VIMS

Unhealthy looking Striped Bass?

  • Dermal Lesions
    Dermal Lesions  External lesions caused by mycobacteriosis on a striped bass from Chesapeake Bay. Ruler for scale.  
  • Dermal Lesions
    Dermal Lesions  External lesions caused by mycobacteriosis on a striped bass from Chesapeake Bay.  
  • Dermal Lesions
    Dermal Lesions  External lesions caused by mycobacteriosis on a striped bass from Chesapeake Bay.  
  • Internal Lesions
    Internal Lesions  Internal "splenic" lesions caused by mycobacteriosis in a striped bass from Chesapeake Bay.  
  • human_myco_hand.jpg
     Primary symptoms of human infection by M. marinum are reddish raised nodules on the hands, elbows, knees, and feet. Photo courtesy University of Iowa.  
  • human_myco_arm.jpg
     Primary symptoms of human infection by M. marinum are reddish raised nodules on the hands, elbows, knees, and feet.  
Photo - of -
I've caught a striped bass whose skin has inflamed or irritated patches of red. What should I do?
Background

A striped bass (rockfish) with red or inflammed skin may be suffering from a bacterial disease called mycobacteriosis. Mycobacteria are widespread in the natural world, particularly in aquatic environments. A small fraction of mycobacterial species cause disease in animals and humans. Striped bass in Chesapeake Bay are currently suffering from a mycobacterial outbreak, with about 3 in every 4 fish infected.

A newly described species of mycobacteria, Mycobacterium shottsii, is the type most commonly associated with the current outbreak of mycobacteriosis among striped bass in Chesapeake Bay. M. shottsii was first identified by VIMS scientists in 2001, and is present in 76% of infected bass. Some infected striped bass from the Bay are also known to harbor multiple mycobacterial species. Other mycobacteria recovered from Bay bass include M. peregrinum, M. marinum, and isolates resembling M. scrofulaceum, M. szulgai, M. interjectum, and M. simiae.

The human health significance of M. shottsii is not yet known. Concern is warranted because M. shottsii is closely related to M. marinum, a species responsible for mycobacterial infections of skin and soft tissue in humans. M. marinum is also considered the primary cause of mycobacteriosis in fish in aquarium, aquaculture, and natural settings. Other more distantly related species of mycobacteria include M. tuberculosis (the cause of pulmonary tuberculosis) and M. leprae (the cause of leprosy).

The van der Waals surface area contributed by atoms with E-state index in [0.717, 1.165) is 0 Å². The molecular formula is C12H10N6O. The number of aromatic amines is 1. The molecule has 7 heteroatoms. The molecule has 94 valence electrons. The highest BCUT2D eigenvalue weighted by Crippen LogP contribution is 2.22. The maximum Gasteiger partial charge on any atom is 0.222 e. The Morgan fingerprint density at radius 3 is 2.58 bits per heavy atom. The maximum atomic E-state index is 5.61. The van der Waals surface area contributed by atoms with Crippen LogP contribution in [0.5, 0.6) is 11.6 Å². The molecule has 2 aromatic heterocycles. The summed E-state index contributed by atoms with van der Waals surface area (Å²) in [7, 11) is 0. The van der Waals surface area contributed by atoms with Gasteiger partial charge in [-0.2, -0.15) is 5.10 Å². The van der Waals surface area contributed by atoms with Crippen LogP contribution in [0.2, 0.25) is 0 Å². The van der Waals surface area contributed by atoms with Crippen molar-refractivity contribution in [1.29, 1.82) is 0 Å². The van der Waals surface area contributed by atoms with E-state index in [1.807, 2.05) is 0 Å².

Although M. shottsii is in the same genus as M. tuberculosis, mycobacteriosis in humans is not the same disease as tuberculosis. "Environmental" mycobacteria such as M. shottsii, M. marinum, and other species are collectively termed "non-tubercular" mycobacteria to distinguish them from the species that cause tuberculosis.

What are the symptoms of mycobacteriosis in striped bass?

Mycobacteriosis of Chesapeake Bay striped bass is predominantly a visceral disease, infecting organs such as the spleen and kidneys. Internal signs of the disease typically include small grayish white nodules called granulomas in these organs. A small percentage of the infected fish also exhibit unsightly shallow, rough-surfaced, reddened, or darkly pigmented skin ulcers. Loss of scales is common in these ulcers. Infected fish sometimes exhibit significant weight loss. These disease symptoms are mainly observed in the summer and fall. Fish exhibiting the unsightly skin ulcers are of greatest concern to anglers.

Can I contract mycobacteriosis by handling striped bass?

There is a slight potential for human infection from handling striped bass infected with M. shottsii and other mycobacteria. Concern is warranted because M. shottsii is closely related to M. marinum, a species known to pass from infected fish to humans via handling. However, M. shottsii prefers growth at cooler temperatures than M. marinum. It seldom grows in laboratory cultures at 30°C (86°F), suggesting that it may not produce infections in humans.

Anglers should thus:

  • return any fish with skin lesions to the water
  • wear gloves when handling striped bass
  • take particular care if they have a cut, scrape, or abrasion on their hands or arms, and wash thoroughly with soap and water after coming into contact with fish or open water.

Individuals whose immune systems are weakened or compromised because of disease or immune suppression therapy should be especially careful to avoid wounds or abrasions.

Human infection by M. marinum following exposure to the marine environment probably requires a portal of entry and is often linked with trauma such as puncture wounds from handling marine animals such as fish, turtles, shellfish, crustaceans. M. marinum infections in humans are known by names such as "fish-handler's disease," "aquarium disease," and "swimming-pool disease."

Can I contract mycobacteriosis by eating striped bass?

There is no evidence that humans can contract mycobacteriosis by consumption of cooked fish infected by M. marinum or M. shottsii. However, because of the risk of infection via handling (see above), any striped bass that exhibit external signs of mycobacteriosis (unsightly skin ulcers) should be released or disposed of. Do not keep or eat a fish that you would not buy in a fish market.

Any fish that are consumed should be cooked thoroughly. M. shottsii, one of the bacteria responsible for causing mycobacteriosis in striped bass, prefers to grow at temperatures below about 30°C (86°F), and is killed after heating to temperatures greater than 75°C (~170°F) for 20 minutes.

For more information visit the VIMS Mycobacteria home page.